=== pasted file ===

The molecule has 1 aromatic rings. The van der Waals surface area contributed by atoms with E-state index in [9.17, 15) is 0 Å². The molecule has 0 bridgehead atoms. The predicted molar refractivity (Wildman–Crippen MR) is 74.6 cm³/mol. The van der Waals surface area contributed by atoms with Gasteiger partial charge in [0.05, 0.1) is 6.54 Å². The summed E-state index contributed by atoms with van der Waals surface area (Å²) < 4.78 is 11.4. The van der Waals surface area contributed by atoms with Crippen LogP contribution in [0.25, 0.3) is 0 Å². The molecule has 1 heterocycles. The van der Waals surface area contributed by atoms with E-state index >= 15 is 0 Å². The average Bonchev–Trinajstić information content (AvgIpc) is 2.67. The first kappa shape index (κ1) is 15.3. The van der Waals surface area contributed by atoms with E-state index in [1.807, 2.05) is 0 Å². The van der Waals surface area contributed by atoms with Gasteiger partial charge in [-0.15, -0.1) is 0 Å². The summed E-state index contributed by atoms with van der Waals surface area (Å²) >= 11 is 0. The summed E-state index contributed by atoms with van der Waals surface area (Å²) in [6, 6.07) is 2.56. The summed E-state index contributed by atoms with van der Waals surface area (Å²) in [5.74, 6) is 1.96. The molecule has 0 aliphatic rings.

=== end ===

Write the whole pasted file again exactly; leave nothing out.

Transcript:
The molecule has 1 aromatic rings. The van der Waals surface area contributed by atoms with E-state index in [9.17, 15) is 0 Å². The molecule has 0 bridgehead atoms. The predicted molar refractivity (Wildman–Crippen MR) is 74.6 cm³/mol. The van der Waals surface area contributed by atoms with Gasteiger partial charge in [0.05, 0.1) is 6.54 Å². The summed E-state index contributed by atoms with van der Waals surface area (Å²) < 4.78 is 11.4. The van der Waals surface area contributed by atoms with Crippen LogP contribution in [0.25, 0.3) is 0 Å². The molecule has 1 heterocycles. The van der Waals surface area contributed by atoms with E-state index >= 15 is 0 Å². The average Bonchev–Trinajstić information content (AvgIpc) is 2.67. The first kappa shape index (κ1) is 15.3. The van der Waals surface area contributed by atoms with E-state index in [1.807, 2.05) is 0 Å². The van der Waals surface area contributed by atoms with Gasteiger partial charge in [-0.15, -0.1) is 0 Å². The summed E-state index contributed by atoms with van der Waals surface area (Å²) >= 11 is 0. The summed E-state index contributed by atoms with van der Waals surface area (Å²) in [6, 6.07) is 2.56. The summed E-state index contributed by atoms with van der Waals surface area (Å²) in [5.74, 6) is 1.96. The molecule has 0 aliphatic rings.